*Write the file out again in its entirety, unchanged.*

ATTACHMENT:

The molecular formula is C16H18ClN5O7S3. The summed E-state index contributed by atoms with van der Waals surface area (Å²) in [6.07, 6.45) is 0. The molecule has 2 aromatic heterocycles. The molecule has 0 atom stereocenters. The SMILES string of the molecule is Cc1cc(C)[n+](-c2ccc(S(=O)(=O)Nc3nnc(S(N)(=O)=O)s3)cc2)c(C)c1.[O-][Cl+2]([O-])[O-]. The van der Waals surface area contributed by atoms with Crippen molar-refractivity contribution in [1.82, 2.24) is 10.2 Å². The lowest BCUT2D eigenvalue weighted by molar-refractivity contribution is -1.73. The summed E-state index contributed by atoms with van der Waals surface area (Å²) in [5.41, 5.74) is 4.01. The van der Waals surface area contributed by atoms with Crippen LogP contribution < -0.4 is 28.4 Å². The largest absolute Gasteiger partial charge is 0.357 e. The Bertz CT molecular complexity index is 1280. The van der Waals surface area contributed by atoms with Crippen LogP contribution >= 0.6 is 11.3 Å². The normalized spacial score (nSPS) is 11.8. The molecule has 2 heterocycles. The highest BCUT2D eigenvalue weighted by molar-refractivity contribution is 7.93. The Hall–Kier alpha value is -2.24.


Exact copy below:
The molecular formula is C16H18ClN5O7S3. The summed E-state index contributed by atoms with van der Waals surface area (Å²) in [6.07, 6.45) is 0. The molecule has 2 aromatic heterocycles. The molecule has 0 atom stereocenters. The SMILES string of the molecule is Cc1cc(C)[n+](-c2ccc(S(=O)(=O)Nc3nnc(S(N)(=O)=O)s3)cc2)c(C)c1.[O-][Cl+2]([O-])[O-]. The van der Waals surface area contributed by atoms with Crippen molar-refractivity contribution in [1.82, 2.24) is 10.2 Å². The lowest BCUT2D eigenvalue weighted by molar-refractivity contribution is -1.73. The summed E-state index contributed by atoms with van der Waals surface area (Å²) in [5.41, 5.74) is 4.01. The van der Waals surface area contributed by atoms with Crippen LogP contribution < -0.4 is 28.4 Å². The largest absolute Gasteiger partial charge is 0.357 e. The Bertz CT molecular complexity index is 1280. The van der Waals surface area contributed by atoms with Crippen LogP contribution >= 0.6 is 11.3 Å². The normalized spacial score (nSPS) is 11.8. The molecule has 2 heterocycles. The highest BCUT2D eigenvalue weighted by molar-refractivity contribution is 7.93. The Hall–Kier alpha value is -2.24.